Hamlet, William Shakespeare's longest and most famous tragedy, was written some time between 1599 and 1602. It is considered to be one of the greatest and most influential works of literature in history.
Prince Hamlet sets out to avenge his beloved father's death at the hand of his uncle Claudius, who has married the Queen and seized the crown. But Hamlet's spiral into grief and madness has permanent and immutable consequences for the Kingdom of Denmark.
King Lear, first performed in 1606, is considered by many to be William Shakespeare’s finest tragedy. It draws on many of the same sources as the history plays, but also contains elements of classic fairy tales.
Lear is dividing his kingdom between his three daughters based upon their flattery when telling of their love for him. Cordelia’s honesty leads him to banish her from his kingdom, and madness descends upon the ageing king.
Thought to have been first performed in 1606 as a response to the Gunpowder Plot against James I, and William Shakespeare’s shortest tragedy, Macbeth is a story of power, ambition, witchcraft and murder.
Arthur Miller’s The Crucible is a partially fictionalised telling of the Salem witch trials of 1692/3. Accusations of witchcraft following a game played by the daughters of a Massachusetts village spiral out of control and many must choose between their reputations and their integrity.
Antigone is the narrative conclusion of Sophocles' three Theban Plays, dealing with the the fates of Oedipus and his offspring. Denied the rite by the state to bury her battle-fallen brother, Antigone is compelled to defy her city and her king, in order to fulfil her duty to family and to the gods.
Antony and Cleopatra is one of William Shakespeare’s longest plays, at over 3,500 lines. Shakespeare takes Plutarch’s Lives of the Noble Grecians and Romans as his source text, but diverges in giving Cleopatra equal billing.
Roman general Mark Antony is in love with Cleopatra, the Egyptian empress, much to the disapproval of Octavius Caesar. Against conflicting backdrops of luxury and fame, versus death and war, the couple’s epic romance threatens to burn both Rome and Egypt to the ground.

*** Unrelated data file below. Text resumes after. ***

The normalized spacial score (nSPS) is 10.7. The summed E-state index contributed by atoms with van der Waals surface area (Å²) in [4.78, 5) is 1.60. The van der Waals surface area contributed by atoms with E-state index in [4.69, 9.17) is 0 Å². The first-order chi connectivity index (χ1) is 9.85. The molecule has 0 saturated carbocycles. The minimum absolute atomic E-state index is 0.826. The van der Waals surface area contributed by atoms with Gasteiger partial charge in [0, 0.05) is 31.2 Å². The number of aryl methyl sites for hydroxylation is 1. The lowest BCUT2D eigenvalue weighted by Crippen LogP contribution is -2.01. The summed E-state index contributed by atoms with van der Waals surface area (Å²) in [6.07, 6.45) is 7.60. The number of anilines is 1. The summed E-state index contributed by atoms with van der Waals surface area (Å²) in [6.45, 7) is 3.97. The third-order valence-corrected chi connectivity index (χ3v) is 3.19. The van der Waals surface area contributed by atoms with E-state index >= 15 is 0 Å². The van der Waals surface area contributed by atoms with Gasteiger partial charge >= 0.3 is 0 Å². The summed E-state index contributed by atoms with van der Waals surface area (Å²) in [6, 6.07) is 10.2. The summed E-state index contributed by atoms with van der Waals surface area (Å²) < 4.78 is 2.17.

Often dubbed part of Lorca's Rural Trilogy, Blood Wedding is a deeply cynical and confrontational piece of theatre. The Mother, The Bride, The Beggar Woman, The Neighbour, The Maid and The Moon - the characters in Federico Garcia Lorca's story operate as the largely nameless vehicles driving forward the play's themes of fate, betrayal, choice and consequence, towards an inevitably tragic conclusion.
Carmen's controversial portrayal of realism and romanticism caused a stir in 19th-century France and has since established itself as an international opera house favourite.
Probably William Shakespeare’s last tragedy, Coiolanus shares its source material, Lives of the Noble Grecians and Romans, with Julius Caesar and Antony and Cleopatra. In a notable diversion from Plutarch’s text, Shakespeare dramatically develops the characterisation of Volumnia.
After winning the love of the Roman citizens with a spectacular display of bravery in battle, Coriolanus turns tyrant and, unable to conceal his contempt for the masses, is banished, causing him to unite with a former foe in vengeance.
Set against the backdrop of a Britain struggling to resist an advancing Roman empire, and one of William Shakespeare’s most problematic plays, Cymbeline is the story of a king defied and defiant. Innogen has married the lowly Posthumus, against the command of the king, her father. After being tricked into believing his new wife has been unfaithful, Posthumus plots to kill Innogen, who escapes disguised as a page, leading to a series of revelations.
Baroque composer Henry Purcell’s classical tale of love thwarted by evil powers.
Christopher Marlowe's most renowned play, The Tragical History of the Life and Death of Doctor Faustus, was first published in England in 1604. It tells the German story of a curious and brilliant doctor, whose fascination with dark magic leads him to make a pact with the devil.
William Shakespeare's Julius Caesar is believed to have been written in 1599. Despite the title, the play focuses more on Brutus and the conflicting demands on him of honour and friendship.
The skies over ancient Rome blaze with terrifying portents, and soothsayers warn Caesar of approaching doom. As conspiracy swirls through the city, Shakespeare explores the deep repercussions of political murder on the human heart.
When Rodolfo, a penniless poet, meets Mimì, a seamstress, they fall passionately in love. But their happiness is threatened when Rodolfo learns that Mimì is gravely ill.
Alfredo and the courtesan Violetta fall passionately in love. But Violetta is seriously ill and Alfredo’s father disapproves of their relationship – can their love overcome such obstacles?